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How a website charges $80 to fill out a free application

First Lady Michelle Obama talks with students, parents and counselors as they fill out the FAFSA (Free Application for Federal Student Aid) during a FAFSA workshop in February.
First Lady Michelle Obama talks with students, parents and counselors as they fill out the FAFSA (Free Application for Federal Student Aid) during a FAFSA workshop in February.
SAUL LOEB/AFP/Getty Images
Libby Nelson is Vox's policy editor, leading coverage of how government action and inaction shape American life. Libby has more than a decade of policy journalism experience, including at Inside Higher Ed and Politico. She joined Vox in 2014.

Applying for federal help to pay for college is supposed to be free. It's right there in the name of the form students fill out to qualify: the Free Application for Federal Student Aid, or FAFSA.

But at least two websites — and — charge almost $80 to fill out essentially the same form the Education Department offers for free.

Now the federal government might be able to crack down. The Education Department's Office of Student Aid successfully trademarked "FAFSA" earlier this month, which could stop companies from using the term for marketing purposes.


The website.

The FAFSA is only way to get federal financial aid, the biggest source of grants and loans to pay for college. It's also complex, asking students about their and their parents' income, assets and investments.

Due to this complexity, the two companies behind and argue that they're providing a valuable service, the rough equivalent of using an accountant at tax time.

But the Education Department has simplified the FAFSA in recent years. Students can now import income information from the IRS, and they're allowed to skip some questions if they automatically qualify for financial aid because their family income is low. And while offers a phone process that provides more assistance, the online option charges $79 for students to answer essentially the same questions that are on the Education Department's form.

So filling out the FAFSA at the Education Department website or with the for-profit company is a virtually identical process. It's just that one is free and the other ends with a credit card charge of nearly $80.



The Education Department's FAFSA website.

The government confronted a similar problem a few years ago involving the GI Bill, the storied education benefits for military veterans and their children. led to a website that supposedly offered advice on using the benefits. It referred veterans to just 15 colleges, mostly for-profit colleges, until state attorneys general shut it down in a consumer protection settlement in 2012.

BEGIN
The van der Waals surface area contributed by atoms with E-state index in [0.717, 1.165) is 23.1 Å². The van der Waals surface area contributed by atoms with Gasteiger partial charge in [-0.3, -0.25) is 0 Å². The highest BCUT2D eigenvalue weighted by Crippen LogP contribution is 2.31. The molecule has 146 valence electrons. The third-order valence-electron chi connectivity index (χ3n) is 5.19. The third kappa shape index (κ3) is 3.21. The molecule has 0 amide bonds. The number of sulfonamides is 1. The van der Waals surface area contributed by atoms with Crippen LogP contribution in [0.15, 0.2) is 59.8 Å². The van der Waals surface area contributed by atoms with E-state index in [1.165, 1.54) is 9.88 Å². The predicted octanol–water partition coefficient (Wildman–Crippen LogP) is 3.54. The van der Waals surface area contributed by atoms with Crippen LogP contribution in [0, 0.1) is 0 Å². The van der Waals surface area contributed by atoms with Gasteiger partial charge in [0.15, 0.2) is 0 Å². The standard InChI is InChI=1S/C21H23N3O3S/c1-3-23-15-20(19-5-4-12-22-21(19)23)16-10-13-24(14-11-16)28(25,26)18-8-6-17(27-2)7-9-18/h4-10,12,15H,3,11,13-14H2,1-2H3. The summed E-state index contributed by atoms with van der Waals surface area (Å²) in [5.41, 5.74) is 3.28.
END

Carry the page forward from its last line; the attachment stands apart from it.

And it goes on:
A few months later, the Department of Veterans Affairs successfully registered "GI Bill" as a federal trademark. This spring, the VA announced the terms of use for the trademark. "GI Bill" now can't be used in website domain names, or company or product names. Nor can it be used to promote services not affiliated with the VA.

Similar terms of use for "FAFSA" could curtail how other groups use the term. The Rezolve Group, Inc., which owns, opposed the Education Department's trademark application, arguing that FAFSA has long been used as a generic term and not as a brand. Rezolve eventually withdrew its opposition.

The government could argue that and similar websites are confusing to consumers, said James Grimmelmann, a law professor at the University of Maryland who specializes in intellectual property law. The Education Department could also sue for false advertising: by using the term FAFSA, they could argue, the FAFSA preparation sites are claiming they're affiliated with or endorsed by the Education Department. (Both websites say that they're not in small type at the top or bottom of the page.)

The counterargument would be that it's hard to describe what the companies do without using the term FAFSA, Grimmelmann says. "Whether this defense succeeds or not would turn on the line between truthfully explaining the relationship and misleading consumers into thinking there's more of a relationship than there is," he wrote in an email.

It's unclear how much business Rezolve and other companies stand to lose. But and get hundreds of thousands of visitors per month.

About 700,000 people visited in March, according to, which analyzes website traffic in the US. Another 1.2 million visited, the top promoted Google Search result for "FAFSA," which is owned by a group called Student Aid Application Services, LLC.

By comparison, about 6.6 million visited — the Education Department's real (and free) application.